Written by Jim Jordal   
Friday, 30 November 2007


By Jim Jordal

The land shall not be sold in perpetuity, for the land is mine…In all the land of your possession you shall grant a redemption for the land.  If your brother becomes poor, and sells some of his possessions, then his kinsman who is next to him shall come, and redeem that which his brother has sold. If a man has no one to redeem it, and he becomes prosperous and finds sufficient means to redeem it; then let him reckon the years since the sale of it, and restore the surplus to the man to whom he sold it; and he shall return to his property. But if he isn't able to get it back for himself, then what he has sold shall remain in the hand of him who has bought it until the Year of Jubilee: and in the Jubilee it shall be released, and he shall return to his property

Leviticus 25:23-28 (WEB)

  The passage above is part of the Jubilee celebration commanded by God for the economic and social welfare of the Hebrew people. This celebration, to occur every 50 years, provided among other things that land--the major productive resource at that time--could not be permanently sold or lost to debt since it belonged only to God. Because of this Divine claim, land could be temporarily purchased or seized for unpaid debt, but only at a price depending on the number of years to Jubilee. Sold or forfeited land could be redeemed at any time by the former owner or his relatives upon payment of an amount prorated according to the remaining years to the next Jubilee. At the 50th year of Jubilee all land except that inside walled cities reverted to its original owners as determined by Joshua's division and apportionment of land to the tribes of Israel following the conquest of Canaan.

The ethos or national character of Hebrew Israel was forged during their 400-year sojourn as slaves in Egypt. This transforming experience conditioned their values, beliefs and religious expressions for centuries and still plays a prominent role in Western theology and jurisprudence. Since the keynote of Israel's history was the slave experience and their Divine rescue, they were commanded by God to institute laws and ordinances designed to prevent anything like this from recurring. In addition, it was their considered destiny to administer the Jubilee laws of liberty to other peoples and nations wherever possible.

Here are several of the biblical principles designed by God to institute and maintain economic and social freedom for His people and whoever else will use them:

  • Land, including its natural resources, belongs ultimately to God, who created it for the use and betterment of human kind.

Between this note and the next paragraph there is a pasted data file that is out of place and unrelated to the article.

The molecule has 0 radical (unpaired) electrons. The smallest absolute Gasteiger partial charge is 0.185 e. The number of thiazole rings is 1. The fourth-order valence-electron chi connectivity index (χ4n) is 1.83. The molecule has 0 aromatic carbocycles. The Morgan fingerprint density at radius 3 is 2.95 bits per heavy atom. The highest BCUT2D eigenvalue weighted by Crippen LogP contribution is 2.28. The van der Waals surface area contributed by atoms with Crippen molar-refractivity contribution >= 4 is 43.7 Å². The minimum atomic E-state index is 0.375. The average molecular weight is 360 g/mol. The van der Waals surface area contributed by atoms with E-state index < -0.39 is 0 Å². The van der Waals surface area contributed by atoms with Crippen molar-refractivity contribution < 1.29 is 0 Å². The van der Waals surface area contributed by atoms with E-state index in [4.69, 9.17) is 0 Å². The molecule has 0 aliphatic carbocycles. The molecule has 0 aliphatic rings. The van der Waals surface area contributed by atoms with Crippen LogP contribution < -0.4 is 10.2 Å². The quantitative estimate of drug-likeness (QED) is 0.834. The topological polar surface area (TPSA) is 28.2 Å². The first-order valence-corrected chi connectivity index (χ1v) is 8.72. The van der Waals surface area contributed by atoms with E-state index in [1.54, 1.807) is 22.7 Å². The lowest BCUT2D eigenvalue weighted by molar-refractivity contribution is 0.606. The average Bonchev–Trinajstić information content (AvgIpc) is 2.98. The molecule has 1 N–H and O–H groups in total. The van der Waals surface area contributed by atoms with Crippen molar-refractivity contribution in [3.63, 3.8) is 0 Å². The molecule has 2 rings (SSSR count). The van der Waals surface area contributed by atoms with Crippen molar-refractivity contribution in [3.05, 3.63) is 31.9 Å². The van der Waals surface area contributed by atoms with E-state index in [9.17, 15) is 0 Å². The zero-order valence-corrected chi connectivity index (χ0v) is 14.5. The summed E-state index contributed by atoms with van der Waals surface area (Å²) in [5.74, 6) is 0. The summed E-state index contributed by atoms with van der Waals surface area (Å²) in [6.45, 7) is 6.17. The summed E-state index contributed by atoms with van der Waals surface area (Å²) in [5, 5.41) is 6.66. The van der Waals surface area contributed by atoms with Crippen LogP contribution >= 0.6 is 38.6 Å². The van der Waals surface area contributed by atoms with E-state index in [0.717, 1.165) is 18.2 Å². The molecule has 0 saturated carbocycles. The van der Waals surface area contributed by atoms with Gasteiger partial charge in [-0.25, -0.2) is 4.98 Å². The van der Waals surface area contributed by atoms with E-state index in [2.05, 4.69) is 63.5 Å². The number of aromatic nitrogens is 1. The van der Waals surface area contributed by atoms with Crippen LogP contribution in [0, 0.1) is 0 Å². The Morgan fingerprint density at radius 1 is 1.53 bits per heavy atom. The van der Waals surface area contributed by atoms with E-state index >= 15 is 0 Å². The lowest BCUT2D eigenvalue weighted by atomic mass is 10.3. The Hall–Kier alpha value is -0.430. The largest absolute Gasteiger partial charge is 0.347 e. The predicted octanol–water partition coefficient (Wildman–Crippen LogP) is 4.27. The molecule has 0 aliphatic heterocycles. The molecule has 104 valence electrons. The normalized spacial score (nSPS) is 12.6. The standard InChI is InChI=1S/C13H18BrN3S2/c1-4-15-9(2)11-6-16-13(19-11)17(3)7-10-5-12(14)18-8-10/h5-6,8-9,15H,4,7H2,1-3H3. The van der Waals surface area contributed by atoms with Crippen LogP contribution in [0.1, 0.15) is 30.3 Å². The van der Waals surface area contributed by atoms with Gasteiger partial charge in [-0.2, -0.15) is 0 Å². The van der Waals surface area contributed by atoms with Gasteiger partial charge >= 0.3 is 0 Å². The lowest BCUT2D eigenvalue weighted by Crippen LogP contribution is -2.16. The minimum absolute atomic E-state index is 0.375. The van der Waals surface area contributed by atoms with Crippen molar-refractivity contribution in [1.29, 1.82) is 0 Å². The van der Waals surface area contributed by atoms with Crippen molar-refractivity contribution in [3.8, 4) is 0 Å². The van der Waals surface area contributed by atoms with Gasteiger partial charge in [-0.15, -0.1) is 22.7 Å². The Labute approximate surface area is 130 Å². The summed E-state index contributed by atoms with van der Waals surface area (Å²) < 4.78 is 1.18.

• Every family was permanently assigned land (the major productive resource) for their financial welfare.
  • Debt or foolhardiness could not permanently remove any family from access to the productive factors necessary to care for themselves.
  • The assigning of land permanently indicates God's intention that all families should be provided with the resources necessary for decent living.
  • All citizens thus shared in ownership of productive resources. Nobody could permanently gain control of these resources, nor could anyone create poverty, oppression or injustice for others through manipulation or monopoly of these resources.

So how could these biblical principles be carried into operation today? With modern transportation, communication and information systems, it is not necessary for everyone to provide for their financial welfare by owning land or other productive resources. But it is necessary that they share ownership in the development of such resources for the public good. The most simple way is through taxation of the corporations having the know-how and finances to develop resources and technologies; and the sharing of this wealth with all citizens through some form of Basic Income Guarantee (BIG), Guaranteed Annual Income (GAI), or what I call a National Dividend. Alaska already has a Permanent Trust Fund that shares part of its oil revenues with the people, and many foreign countries are now beginning such endeavors. Yes, there are difficulties. But if we can explore space, discover the secrets of the universe, and probe the deepest realms of the human mind, surely we can find some way to implement economic justice and decent living standards for all Americans.

For all citizens to share in the wealth of the U.S. is not a welfare program, nor is it charity. It is nothing less than a dividend returning to each person a small part of what they have contributed to a very profitable enterprise--the American economy. So it's economically just and fair in every sense of the term.

Last Updated ( Friday, 30 November 2007 )